4 possible solutions
It is possible, and even desirable, to resolve the issue of displaying different pages on the website for the same search phrase. Here are some of the actions you can and should do:
Direct external links with the relevant anchor text to the page you want to rank. Also make sure you follow all the rules for managing a high-quality external link profile, in particular: Ensure a high-quality anchor profile, integrate an authoritative and relevant source for the resulting links, build the link profile with the appropriate niche frequency, and more.
Review and fix the relevant internal links on the website. Direct these links to the relevant page that you want to promote for the specific key phrase, you can use the Broken Links plugin and save a lot of time.
Optimize content on the page you want to promote. At the same time, de-optimize (i.e., lower the optimization level) the page that you don't want to promote for the relevant key phrase.
Enrich the page on the website that you want to rank high for the search phrase in relevant content. Create meaningful, high-volume texts, add photos and videos and update the information on the page regularly.
4 more solutions in case the above 4 solutions did not help
Okay, there's no point in be stressed. There are a few more tools in our arsenal. Here are some of them:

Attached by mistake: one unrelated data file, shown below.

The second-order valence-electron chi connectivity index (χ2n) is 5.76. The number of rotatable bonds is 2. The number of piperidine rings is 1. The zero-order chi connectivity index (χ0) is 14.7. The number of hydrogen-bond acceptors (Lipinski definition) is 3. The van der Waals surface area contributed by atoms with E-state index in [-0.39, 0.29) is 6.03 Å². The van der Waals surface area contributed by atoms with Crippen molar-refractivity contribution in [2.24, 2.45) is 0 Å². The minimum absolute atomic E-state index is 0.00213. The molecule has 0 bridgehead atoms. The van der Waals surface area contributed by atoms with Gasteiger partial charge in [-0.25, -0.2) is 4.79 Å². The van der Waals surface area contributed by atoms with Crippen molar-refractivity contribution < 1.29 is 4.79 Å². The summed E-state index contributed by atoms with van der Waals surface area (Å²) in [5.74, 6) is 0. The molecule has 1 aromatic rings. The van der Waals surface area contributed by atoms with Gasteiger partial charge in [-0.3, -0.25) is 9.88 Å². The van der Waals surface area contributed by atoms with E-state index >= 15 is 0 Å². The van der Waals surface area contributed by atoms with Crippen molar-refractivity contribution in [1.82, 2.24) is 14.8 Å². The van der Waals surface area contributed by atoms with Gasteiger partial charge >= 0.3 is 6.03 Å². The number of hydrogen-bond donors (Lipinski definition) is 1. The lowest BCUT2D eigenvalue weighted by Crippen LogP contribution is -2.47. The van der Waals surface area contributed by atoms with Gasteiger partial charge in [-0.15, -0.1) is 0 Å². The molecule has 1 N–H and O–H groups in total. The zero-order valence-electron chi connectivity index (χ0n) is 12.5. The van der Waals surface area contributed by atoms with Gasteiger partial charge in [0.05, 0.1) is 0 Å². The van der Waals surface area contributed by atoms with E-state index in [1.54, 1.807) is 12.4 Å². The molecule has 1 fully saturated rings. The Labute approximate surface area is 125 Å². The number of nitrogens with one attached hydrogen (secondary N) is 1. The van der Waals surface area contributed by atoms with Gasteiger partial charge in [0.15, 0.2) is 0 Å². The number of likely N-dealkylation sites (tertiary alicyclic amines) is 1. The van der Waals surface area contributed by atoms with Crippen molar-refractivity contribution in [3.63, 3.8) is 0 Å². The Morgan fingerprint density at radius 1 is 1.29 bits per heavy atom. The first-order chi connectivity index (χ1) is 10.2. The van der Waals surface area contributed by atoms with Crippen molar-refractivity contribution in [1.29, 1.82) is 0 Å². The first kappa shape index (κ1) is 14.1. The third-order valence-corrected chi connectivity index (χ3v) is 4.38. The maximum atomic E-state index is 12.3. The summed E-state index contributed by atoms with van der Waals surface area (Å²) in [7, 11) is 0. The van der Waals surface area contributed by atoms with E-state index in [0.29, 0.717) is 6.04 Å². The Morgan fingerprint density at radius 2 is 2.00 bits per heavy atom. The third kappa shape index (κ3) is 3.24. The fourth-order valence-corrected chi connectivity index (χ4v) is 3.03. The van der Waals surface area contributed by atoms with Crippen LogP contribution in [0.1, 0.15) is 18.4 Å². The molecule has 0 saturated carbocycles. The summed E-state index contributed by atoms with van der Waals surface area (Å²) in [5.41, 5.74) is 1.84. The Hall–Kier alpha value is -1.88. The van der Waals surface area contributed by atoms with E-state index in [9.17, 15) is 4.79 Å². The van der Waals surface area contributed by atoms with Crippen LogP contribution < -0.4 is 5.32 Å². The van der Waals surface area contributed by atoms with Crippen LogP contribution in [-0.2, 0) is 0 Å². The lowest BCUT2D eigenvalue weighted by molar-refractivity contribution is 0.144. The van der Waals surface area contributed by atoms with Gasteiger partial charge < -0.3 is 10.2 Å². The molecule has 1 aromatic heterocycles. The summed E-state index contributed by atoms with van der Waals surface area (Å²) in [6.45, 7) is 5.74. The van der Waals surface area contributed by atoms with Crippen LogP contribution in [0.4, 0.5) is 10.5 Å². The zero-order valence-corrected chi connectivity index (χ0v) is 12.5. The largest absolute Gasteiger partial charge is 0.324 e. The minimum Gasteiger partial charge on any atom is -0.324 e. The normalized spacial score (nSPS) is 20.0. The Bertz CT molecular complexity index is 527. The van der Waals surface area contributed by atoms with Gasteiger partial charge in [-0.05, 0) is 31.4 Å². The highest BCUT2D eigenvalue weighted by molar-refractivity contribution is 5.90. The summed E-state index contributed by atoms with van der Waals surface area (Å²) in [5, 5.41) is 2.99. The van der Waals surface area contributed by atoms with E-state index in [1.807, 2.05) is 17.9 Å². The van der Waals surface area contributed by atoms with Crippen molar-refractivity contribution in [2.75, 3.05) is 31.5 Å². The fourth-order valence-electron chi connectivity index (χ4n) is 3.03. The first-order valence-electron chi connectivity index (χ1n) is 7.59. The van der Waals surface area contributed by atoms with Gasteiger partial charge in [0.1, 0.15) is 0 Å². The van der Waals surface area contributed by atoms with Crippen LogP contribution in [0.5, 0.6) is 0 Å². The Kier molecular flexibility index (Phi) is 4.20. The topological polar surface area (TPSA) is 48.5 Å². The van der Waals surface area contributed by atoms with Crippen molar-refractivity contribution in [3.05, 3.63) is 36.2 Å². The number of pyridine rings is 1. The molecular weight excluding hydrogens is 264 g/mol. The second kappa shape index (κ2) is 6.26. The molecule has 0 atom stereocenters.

Removes the indexed page from the index
You can request to remove a rogue page that is nicely ranked for a key phrase, that is not directed for the page, from Google's index using the following link. If this request is made, you will not continue to suffer from the problem that is so troubling to you: cannibalization of this key phrase.
Change the rogue page's URL
If you change the rogue page's URL without referencing, it will signal to Google over time that this page in its current index is no longer relevant to the user.
A standard redirect in the outgoing link from text
Yes, it's that simple. Include a textual link to the relevant page on the rogue page and ask the users to move to it. Over time, Google may also understand which of the two pages is more relevant to the key phrases of the user's query.
Redirects the users from the rogue page to the relevant page with 301 redirect will help you achieve your goal: directing all surfers to the page that is relevant to them, though it will in fact eliminate the existence of the rogue page (which you may need for other purposes). Therefore, you should use this option as a last resort.
Keyword cannibalization is an undesirable feature that has implications of rankings, number of website visitors, website authority, conversion rate, and ability to optimize the website. Such cannibalization occurs due to a number of factors, including external and internal links, improper site optimization, and various technical issues. There are a number of ways to overcome this problem, some of which come with a price tag: optimizing your website's pages, removing them from the index, or bypassing them.